Some See Orwell's
'Big Brother' In AOL-Time
Warner Merger

NEW YORK, (Reuters) - Privacy advocates, consumers and academics raised concerns Tuesday that the merger of Internet giant America Online and media titan Time Warner raised the specter of an Orwellian society.
But the companies dismissed the image of a "Big Brother" controlling every aspect of people's lives -- as George Orwell envisaged it in his novel "1984" -- insisting the $164 billion merger, including $17 billion in debt, was really aimed at making the world a better place by fighting social ills.
"This is not just about big business. This is not just about money," said Gerald Levin, the Time Warner chairman who will be chief executive of the new linkup. "This is about making a better world for people because we now have the technology and the instruments to do that," he said in a round of early morning television appearances.
Under the deal, America Online, whose 22 million subscribers now use telephone lines to go online, will gain access to Time Warner's cable television systems with faster and better quality connections. AOL will be able to offer speedier Internet service plus the wide range of Time Warner's content, like CNN or HBO and Warner Bros. movies.
But Internet services can already monitor what users watch or read or what they order online and many people see the latest business marriage as one more step towards Orwell's nightmare vision of a totalitarian world. They saw in Levin's altruism, the cynical "doublespeak" of Orwell's future.
"If you look at it from the perspective of Orwell, it's scary," said Gary Klatsky, assistant professor of psychology at Oswego State University in New York. "But you can look at it from the other perspective that it will make life easier. For example, I can use the Internet to find a book to read. It's like having a friend giving you advice.
"We're just scratching the surface. With new technology, the tools are there, but we don't know how they can be used," said Klatsky, who teaches a class on "Human-Computer Interface."
Dean Alger, a writer and political scientist, said he saw a danger of a few powerful media companies monopolizing the flow of information.
"This clearly and profoundly deepens the megamedia threat, the concentration of all media in a few corporate hands," he said.
Alger, author of "MegaMedia: How Giant Corporations Dominate Mass Media, Distort Competition and Endanger Democracy", said that because corporations insist on profits over public service, they, "degrade the news process by pushing entertainment over journalism."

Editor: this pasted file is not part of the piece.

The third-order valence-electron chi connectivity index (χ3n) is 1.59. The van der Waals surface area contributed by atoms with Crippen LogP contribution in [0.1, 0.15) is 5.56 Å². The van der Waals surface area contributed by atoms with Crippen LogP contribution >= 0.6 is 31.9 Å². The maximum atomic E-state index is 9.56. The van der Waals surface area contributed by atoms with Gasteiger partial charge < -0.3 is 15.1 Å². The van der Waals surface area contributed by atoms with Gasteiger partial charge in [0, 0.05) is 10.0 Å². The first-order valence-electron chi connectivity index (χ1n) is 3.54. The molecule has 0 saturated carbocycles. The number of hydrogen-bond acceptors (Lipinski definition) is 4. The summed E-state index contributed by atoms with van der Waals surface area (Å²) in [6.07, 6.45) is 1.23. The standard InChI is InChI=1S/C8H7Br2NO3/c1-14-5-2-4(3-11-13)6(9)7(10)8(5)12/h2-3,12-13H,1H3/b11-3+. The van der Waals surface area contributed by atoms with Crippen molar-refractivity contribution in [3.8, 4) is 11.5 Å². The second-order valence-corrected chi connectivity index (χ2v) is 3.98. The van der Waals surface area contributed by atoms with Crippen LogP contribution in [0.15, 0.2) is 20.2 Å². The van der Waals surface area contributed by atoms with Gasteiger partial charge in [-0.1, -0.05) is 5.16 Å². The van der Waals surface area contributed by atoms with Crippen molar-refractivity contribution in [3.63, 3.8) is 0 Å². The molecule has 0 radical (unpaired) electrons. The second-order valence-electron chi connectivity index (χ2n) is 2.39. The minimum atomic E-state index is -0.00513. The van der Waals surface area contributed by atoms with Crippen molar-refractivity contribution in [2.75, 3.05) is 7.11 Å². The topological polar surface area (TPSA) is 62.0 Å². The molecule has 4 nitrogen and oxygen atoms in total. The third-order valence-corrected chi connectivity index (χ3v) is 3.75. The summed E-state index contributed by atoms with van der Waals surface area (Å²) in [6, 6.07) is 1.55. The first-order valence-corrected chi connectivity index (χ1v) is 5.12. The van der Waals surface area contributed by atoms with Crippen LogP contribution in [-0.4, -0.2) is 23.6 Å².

Consumer groups including the Consumers Union and the Consumers Federation of America, warned that the concentration of media and Internet power could hurt the public.
"Consumers do not want to be beholden to a giant media- Internet dictatorship, even if it promises to be a benevolent one," they said in a joint statement.
Mark Crispin Miller, a communications professor at New York University also hit at the merchandising aspect of the merger.
"What we will see from this deal is that it is going to give AOL-Time Warner the ability to get into people's heads all day long and use this information to sell everything they can," he told the Long Island newspaper Newsday.
"No one knows, not even AOL or Time Warner, about what this is all going to mean in five to 10 years."
And Robert McChesney, a professor at the University of Wisconsin, said: "Despite the fact that the press conference (Monday) made it sound like the kingdom of God was at hand, there is a lot to worry about here."
Jason Catlett, an Internet privacy advocate with the website <, said of the AOL-Time Warner deal: "The media component alone raises considerable public concerns.
"Particularly dangerous is the powerful information and news-gathering machine the news media and Internet companies have created and the question of whether private information will be protected is a huge one," he told Reuters.
In Brussels, the International Federation of Journalists warned the merger could threaten democratic values and freedom of speech unless editorial independence was protected.
"This merger may redefine the worlds of entertainment, communication and commerce, but it may also threaten democracy, plurality and quality in media," IFJ General Secretary Aidan White said in a statement.
He failed to mention that in "1984" there was no on/off switch to the screen beaming Big Brother's face and words.


This Site Served by TheHostPros